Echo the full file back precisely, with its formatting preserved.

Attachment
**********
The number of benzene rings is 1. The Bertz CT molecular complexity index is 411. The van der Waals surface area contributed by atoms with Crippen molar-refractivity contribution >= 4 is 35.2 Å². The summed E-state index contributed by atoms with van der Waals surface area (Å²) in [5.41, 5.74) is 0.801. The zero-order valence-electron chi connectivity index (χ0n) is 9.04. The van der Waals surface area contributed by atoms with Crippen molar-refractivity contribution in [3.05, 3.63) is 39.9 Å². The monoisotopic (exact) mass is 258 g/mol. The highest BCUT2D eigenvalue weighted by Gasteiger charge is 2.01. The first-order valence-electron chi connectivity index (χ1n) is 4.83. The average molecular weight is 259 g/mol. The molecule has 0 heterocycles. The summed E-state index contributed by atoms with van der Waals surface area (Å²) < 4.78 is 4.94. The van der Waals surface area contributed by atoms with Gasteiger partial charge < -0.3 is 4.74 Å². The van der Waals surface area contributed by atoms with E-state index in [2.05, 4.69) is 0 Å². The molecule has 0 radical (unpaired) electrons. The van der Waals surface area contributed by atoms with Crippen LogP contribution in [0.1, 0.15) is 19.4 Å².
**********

The number of benzene rings is 1. The Bertz CT molecular complexity index is 411. The van der Waals surface area contributed by atoms with Crippen molar-refractivity contribution >= 4 is 35.2 Å². The summed E-state index contributed by atoms with van der Waals surface area (Å²) in [5.41, 5.74) is 0.801. The zero-order valence-electron chi connectivity index (χ0n) is 9.04. The van der Waals surface area contributed by atoms with Crippen molar-refractivity contribution in [3.05, 3.63) is 39.9 Å². The monoisotopic (exact) mass is 258 g/mol. The highest BCUT2D eigenvalue weighted by Gasteiger charge is 2.01. The first-order valence-electron chi connectivity index (χ1n) is 4.83. The average molecular weight is 259 g/mol. The molecule has 0 heterocycles. The summed E-state index contributed by atoms with van der Waals surface area (Å²) < 4.78 is 4.94. The van der Waals surface area contributed by atoms with Gasteiger partial charge < -0.3 is 4.74 Å². The van der Waals surface area contributed by atoms with E-state index in [2.05, 4.69) is 0 Å². The molecule has 0 radical (unpaired) electrons. The van der Waals surface area contributed by atoms with Crippen LogP contribution in [0.1, 0.15) is 19.4 Å².